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A Public Space

No. 10

The Chinese Chekhov: the letters of Shen Congwen; Yiyun Li on kindness; Tim O'Sullivan's Father Olufemi; Mary-Beth Hughes's widow of Combarelles; Samanta Schweblin's brother Walter; David Potter's Dr. Kreutzer; Lawrence Weschler on Alec Soth's Las Vegas birthday party; Jenny Davidson, Graham Foust, Paul Glimcher, and Amy Leach on tomorrow; and poems by Cynthia Lowen, Jennifer Moxley, Ed Roberson, John Yau, and more.

Table of Contents


If You See Something

All Came to an End

In 1931, in the throes of the Great Depression, Grant Wood made a chronological list of thirteen prior economic depressions, beginning with 1819.

Grant Wood


If You See Something

To the New Year

Comes upon and at me / does your gone-tinged promise.

Graham Foust


If You See Something

Donkey Derby

Usually all we have to do when we go a-conquering is to build a boat, find a benefactress, recruit a ribald crew, and wear radiant glinting helmets.

Amy Leach


If You See Something

Rachet Rachet Rachet

I’m sure I’ll take you with pleasure!” the Queen said.

Jenny Davidson


If You See Something

Whose Fault Is It?

Since the time of Descartes, Westerners have seen their core identity as a feature that stands apart from the physical world.

Paul Glimcher



The Woman Who Lived in the House

He learned of Sergei’s arrest and imprisonment when a waiter switched the television to CNN.

Salvatore Scibona



Father Olufemi

There seemed to be a fellow feeling between the priest and bus driver, each too slight for his uniform.

Tim O’Sullivan



My Brother Walter

My brother Walter is depressed.

Samanta Schweblin



Las Vegas Birthday Book

My wife took me to Las Vegas to celebrate my fortieth birthday.

Alec Soth



On Alec Soth’s Las Vegas Birthday Book

Alec Soth’s spare volume of documentation culminates in that deliciously inspired last-minute stab at monetary redemption.

Lawrence Weschler



The Widow of Combarelles

Patty promised her old friend Coren she had the very best cure for heartache: the shrewd and pitiless French.

Mary-Beth Hughes



Dr. Kreutzer

At night, alone in the greenhouse, Dr. Kreutzer listens to Bach.

David Potter



Think Your Way Out of the Rain

I got to meet my heroes / and have dinner with them

Matthew Rohrer



Two Poems

In that part of the field / near the woodpile / had arisen an indistinct figure, / like a deeper blotch / in the evening darkness, / a seeming dog flying over the roofs.

Giampiero Neri



Parable of the Children

If it is better to be feared / than loved, best of all / pitied—obeyed not out of threat / but an understanding / the inability to harm / makes benevolence / a moot point.

Cynthia Lowen



Bidwell Park

When the previously withheld faces grew tough as flax / or softened into pliant pine in the umber wood, inclined / together, numerous, when the cobble crushed underfoot, / and pistachios cracked in their shells, grown heavy, / grown consummate among the nibs of leaves, then curious / seemed the stars, those nether eyes which scrutinized / each shape that stirred against the unlit trunks of trees.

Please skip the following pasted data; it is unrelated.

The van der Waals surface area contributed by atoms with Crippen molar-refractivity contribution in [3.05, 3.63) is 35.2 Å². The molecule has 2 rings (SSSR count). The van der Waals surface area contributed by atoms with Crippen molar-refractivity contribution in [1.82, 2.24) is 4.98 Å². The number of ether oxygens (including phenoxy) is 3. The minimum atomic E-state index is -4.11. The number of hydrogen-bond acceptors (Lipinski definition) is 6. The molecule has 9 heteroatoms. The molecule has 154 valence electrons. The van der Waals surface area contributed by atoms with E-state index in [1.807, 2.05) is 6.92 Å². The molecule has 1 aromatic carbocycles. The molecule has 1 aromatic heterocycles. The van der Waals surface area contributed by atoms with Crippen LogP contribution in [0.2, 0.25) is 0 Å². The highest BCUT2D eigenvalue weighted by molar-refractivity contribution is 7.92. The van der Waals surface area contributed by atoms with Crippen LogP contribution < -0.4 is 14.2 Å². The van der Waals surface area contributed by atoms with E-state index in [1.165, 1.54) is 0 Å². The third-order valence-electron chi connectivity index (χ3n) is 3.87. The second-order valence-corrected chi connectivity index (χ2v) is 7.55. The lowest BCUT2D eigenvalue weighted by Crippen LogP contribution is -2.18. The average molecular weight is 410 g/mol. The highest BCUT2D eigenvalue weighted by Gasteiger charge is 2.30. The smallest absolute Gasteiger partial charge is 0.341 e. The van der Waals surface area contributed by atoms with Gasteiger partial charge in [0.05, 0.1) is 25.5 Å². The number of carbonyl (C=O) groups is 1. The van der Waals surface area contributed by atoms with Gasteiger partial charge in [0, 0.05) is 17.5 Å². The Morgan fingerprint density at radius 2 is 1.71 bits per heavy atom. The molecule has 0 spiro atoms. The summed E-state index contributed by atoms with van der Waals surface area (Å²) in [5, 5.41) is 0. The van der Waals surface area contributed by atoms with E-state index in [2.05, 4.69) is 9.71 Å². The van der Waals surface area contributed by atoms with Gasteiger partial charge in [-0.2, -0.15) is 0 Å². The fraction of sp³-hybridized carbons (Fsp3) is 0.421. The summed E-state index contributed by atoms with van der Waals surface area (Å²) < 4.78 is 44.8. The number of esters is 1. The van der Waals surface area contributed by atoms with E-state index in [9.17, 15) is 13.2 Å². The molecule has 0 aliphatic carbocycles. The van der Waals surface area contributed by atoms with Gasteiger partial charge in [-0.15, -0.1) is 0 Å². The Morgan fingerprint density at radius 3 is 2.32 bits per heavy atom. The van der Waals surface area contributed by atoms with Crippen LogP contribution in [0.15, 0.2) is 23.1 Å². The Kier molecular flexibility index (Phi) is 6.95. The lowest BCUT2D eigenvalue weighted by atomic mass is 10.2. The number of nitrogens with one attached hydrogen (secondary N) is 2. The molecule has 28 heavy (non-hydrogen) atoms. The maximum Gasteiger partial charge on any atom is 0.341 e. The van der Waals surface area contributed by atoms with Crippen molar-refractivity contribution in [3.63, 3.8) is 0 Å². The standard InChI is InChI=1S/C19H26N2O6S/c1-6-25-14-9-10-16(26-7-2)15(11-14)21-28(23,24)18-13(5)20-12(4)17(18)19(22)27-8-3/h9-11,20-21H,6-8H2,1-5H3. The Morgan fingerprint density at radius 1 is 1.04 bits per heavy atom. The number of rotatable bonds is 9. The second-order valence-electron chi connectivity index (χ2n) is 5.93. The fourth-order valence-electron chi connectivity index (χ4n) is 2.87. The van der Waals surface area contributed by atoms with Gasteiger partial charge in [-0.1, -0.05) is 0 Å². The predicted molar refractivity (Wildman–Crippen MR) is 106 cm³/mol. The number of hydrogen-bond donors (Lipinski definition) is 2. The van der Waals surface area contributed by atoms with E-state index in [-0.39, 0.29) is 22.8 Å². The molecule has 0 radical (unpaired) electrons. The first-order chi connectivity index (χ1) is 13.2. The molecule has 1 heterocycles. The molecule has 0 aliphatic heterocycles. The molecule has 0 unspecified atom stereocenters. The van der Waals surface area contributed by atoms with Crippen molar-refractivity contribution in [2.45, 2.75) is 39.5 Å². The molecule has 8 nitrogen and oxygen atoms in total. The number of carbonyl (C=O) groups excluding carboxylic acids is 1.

D.A. Powell



Psalm Made of Silk

The psalm is a door / that tears me.

Christopher Janke




No more the lovely ease of it all, / and many years removed / from those languorous afternoons / where, together, they seemed / to create their own air

Stephen Dunn



Two Poems

Behind the hill / overlooking our tiny enclave / dwells a giant known far and wide

John Yau



Two Trees

Wintering Beech / Tabernacle of green light green shade, summer space / of beechen green and shadows numberless, / that’s now but a bony show of itself, all its / ornaments and nest-hiding glad rags / wind-torn and let go where silence opens / its stony arms.

Eamon Grennan



Each Gets So Shamefully Little

Each gets so shamefully little, only half a face, honed to a fine point, like swallow shadows dipping after mosquitoes

Mary Crow



Not That, Disappointment

I am inappropriate I feel it / in every said thing in every / enthusiasm desire wish / but mostly in every / unsettling ambition

Jennifer Moxley



Moon Jar, Century Unclear

Part of the pearlescent surface is gone / from the glass back to sand

Ed Roberson



Two Poems

The turrets, self-conscious and vulgar, / the doors, so functional, / the tinted windows, lovely and perhaps unreasonable.

James Schuyler




I am a forty-one-year-old woman living by myself, in the same one-bedroom flat where I have always lived, in a derelict building on the outskirts of Beijing that is threatened to be demolished by government-backed real estate developers.

Yiyun Li



An Irrelevant Writer: Yiyun Li Introduces Shen Congwen

Great books are never abandoners—they don’t betray us; they don’t turn away from our candid admiration or criticism; they don’t die.

Shen Congwen



Letter to the Editor

The “historic” novel is, for me, condemned even in cases of labour as delicate as yours, to a fatal cheapness, for the simple reason that the difficulty of the job is inordinate and that a mere escamotage, in the interest of ease, and of the abysmal public naiveté becomes inevitable.

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